Listen

News 88.9 KNPR
Classical 89.7 KCNV
'Jazz'

member station

NPR
The Two-Way

Hawaiian Monk Seal Treats Tourists To The Sight Of A Newborn Pup

534956512_1853232591.jpg

A beachgoer checks out a a Hawaiian monk seal and her newborn pup on a Waikiki beach in Honolulu. The endangered species usually does not pick a busy tourist site to give birth.
Audrey McAvoy, AP
A beachgoer checks out a a Hawaiian monk seal and her newborn pup on a Waikiki beach in Honolulu. The endangered species usually does not pick a busy tourist site to give birth.

Hawaiian monk seals are endangered, but "Rocky" is doing her best to save her species.

OK, the conservation folks know her as RH58, but according to the Associated Press, she's picked up the nickname Rocky.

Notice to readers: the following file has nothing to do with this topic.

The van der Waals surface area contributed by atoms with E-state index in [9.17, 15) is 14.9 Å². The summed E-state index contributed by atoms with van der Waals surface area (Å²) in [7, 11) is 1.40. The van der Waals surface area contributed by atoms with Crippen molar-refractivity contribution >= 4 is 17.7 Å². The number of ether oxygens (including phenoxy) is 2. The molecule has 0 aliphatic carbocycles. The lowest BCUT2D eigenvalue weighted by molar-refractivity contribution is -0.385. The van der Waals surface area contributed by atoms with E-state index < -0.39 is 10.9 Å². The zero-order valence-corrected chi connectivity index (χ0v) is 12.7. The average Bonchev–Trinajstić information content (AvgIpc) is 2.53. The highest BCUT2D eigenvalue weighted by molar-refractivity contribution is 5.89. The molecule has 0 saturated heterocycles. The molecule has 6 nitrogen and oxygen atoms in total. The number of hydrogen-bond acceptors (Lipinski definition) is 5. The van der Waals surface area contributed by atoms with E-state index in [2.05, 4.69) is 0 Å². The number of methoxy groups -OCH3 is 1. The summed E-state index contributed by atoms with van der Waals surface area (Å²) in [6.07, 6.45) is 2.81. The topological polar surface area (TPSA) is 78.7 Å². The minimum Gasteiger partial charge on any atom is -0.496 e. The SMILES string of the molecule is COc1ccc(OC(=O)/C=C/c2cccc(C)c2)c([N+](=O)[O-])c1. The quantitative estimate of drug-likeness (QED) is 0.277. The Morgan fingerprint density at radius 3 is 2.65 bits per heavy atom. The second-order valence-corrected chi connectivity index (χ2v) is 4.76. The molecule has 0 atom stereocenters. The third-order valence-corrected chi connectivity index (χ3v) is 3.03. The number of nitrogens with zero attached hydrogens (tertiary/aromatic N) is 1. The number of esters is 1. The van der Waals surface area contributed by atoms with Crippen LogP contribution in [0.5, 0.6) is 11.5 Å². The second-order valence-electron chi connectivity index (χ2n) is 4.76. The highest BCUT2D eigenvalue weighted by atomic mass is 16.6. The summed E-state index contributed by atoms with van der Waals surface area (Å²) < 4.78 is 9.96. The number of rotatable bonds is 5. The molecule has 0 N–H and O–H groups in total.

She gave birth to a pup late Wednesday or early Thursday on a Waikiki beach — to the delight of tourists who watched from behind ropes, kept away from the little family by volunteers.

Hawaiian monk seals can live to be 25 to 30 years old, says the National Wildlife Federation. Rocky is believed to be 17 years old, and this is not her first pup. She typically gives birth in Kauai, where she was born, and it's not known why she went for the tourist beach experience this time.

Angela Amlin, coordinator for the Hawaiian Monk Seal Recovery Program, tells the AP that pups normally nurse for five to seven weeks, and that the mother will be very protective during that time.

As adorable as the sight of the little family is, seal researchers urge everyone to stay 150 feet away so as not to worry them.

Copyright 2017 NPR. To see more, visit http://www.npr.org/.

Support comes from

You won’t find a paywall here. Come as often as you like — we’re not counting. You’ve found a like-minded tribe that cherishes what a free press stands for.  If you can spend another couple of minutes making a pledge of as little as $5, you’ll feel like a superhero defending democracy for less than the cost of a month of Netflix.

More Stories